Boundary Scan Standards :

To better address problems of board-level testing, several design for testability standards have been developed. The primary goal of these proposed standards is to ensure that chips of VLSI complexity contain a common denominator of DFT circuitry that will make the test development and testing of boards containing these chips significantly more effective and less costly. Some of these initiatives are known as the Joint Test Action Group (JTAG).

Advantages of Boundary Scan :

  1. No need for complex testers in PCB testing.
  2. The test engineer’s work is simplified and efficient.
  3. The time spent on test pattern generation and application is reduced.
  4. Fault coverage is increased.

Boundary Scan 1149.1 Standard :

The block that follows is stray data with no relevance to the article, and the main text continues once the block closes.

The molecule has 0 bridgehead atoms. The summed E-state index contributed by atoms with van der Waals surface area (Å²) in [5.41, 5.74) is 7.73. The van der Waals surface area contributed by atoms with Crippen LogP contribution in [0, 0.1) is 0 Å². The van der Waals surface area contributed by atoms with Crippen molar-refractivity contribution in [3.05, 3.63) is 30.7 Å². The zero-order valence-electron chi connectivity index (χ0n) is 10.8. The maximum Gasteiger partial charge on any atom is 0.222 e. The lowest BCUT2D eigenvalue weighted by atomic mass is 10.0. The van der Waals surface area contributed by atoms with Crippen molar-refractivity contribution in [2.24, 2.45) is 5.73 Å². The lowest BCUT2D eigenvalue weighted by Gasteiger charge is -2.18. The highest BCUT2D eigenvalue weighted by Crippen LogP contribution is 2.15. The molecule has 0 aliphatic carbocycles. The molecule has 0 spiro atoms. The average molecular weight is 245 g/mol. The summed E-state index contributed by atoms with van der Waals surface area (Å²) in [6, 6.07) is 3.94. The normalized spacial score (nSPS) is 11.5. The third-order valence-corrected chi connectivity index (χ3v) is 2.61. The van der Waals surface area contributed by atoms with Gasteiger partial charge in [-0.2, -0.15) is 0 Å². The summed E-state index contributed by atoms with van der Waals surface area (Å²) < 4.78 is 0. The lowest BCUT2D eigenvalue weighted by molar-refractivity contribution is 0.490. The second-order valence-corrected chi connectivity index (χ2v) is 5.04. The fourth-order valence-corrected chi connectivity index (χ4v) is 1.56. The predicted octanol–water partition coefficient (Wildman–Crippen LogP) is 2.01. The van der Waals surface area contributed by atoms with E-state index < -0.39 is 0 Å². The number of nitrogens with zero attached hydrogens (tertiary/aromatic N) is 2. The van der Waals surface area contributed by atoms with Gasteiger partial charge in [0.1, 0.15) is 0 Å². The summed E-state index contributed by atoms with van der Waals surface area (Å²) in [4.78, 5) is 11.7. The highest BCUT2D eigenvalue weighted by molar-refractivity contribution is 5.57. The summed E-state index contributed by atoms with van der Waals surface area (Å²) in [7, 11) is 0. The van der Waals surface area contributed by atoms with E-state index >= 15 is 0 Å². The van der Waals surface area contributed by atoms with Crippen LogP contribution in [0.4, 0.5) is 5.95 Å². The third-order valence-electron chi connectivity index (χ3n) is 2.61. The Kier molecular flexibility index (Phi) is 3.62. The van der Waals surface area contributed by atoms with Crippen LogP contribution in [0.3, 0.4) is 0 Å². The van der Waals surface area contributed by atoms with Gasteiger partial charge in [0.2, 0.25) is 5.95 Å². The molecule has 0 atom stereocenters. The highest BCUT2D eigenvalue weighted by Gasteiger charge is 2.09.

The standards discussed above deal primarily with the use of a test bus which will reside on a board, the protocol associated with this bus, elements of a bus master which controls the bus, I/O ports that tie a chip to the bus, and some control logic that must reside on a chip to interface the test bus ports to the DFT hardware residing on the application portion of the chip. In addition, the JTAG boundary scan and IEEE 1149.1 standards also require that a boundary-scan register exist on the chip. The description of a board-level test bus presented on IEEE 1149.1. Figure below shows a general form of a chip which supports IEEE 1149.1. The application logic represents the normal chip design prior to the inclusion of logic required to support IEEE 1149.1. The normal I/O terminals of the application logic are connected through boundary-scan cells to the chips I/O pads.The test-bus circuitry, also referred to as the bus slave consists of the boundary-scan registers, a 1-bit bypass register, an instruction register, several miscellaneous registers, and the TAP. The boundary-scan bus consists of four lines, that are a test clock (TCK), a test mode signal (TMS), the TDI line, and the TDO line. Test instructions and test data are sent to a chip over the TDI line. Test results and status information are sent from a chip over the TDO line serially.  The sequence of operations are controlled by a bus master, which can be either ATE or a component that interfaces to a higher-level test bus Control of the test-bus circuitry is primarily carried out by the TAP, which responds to the state transitions on the TMS line.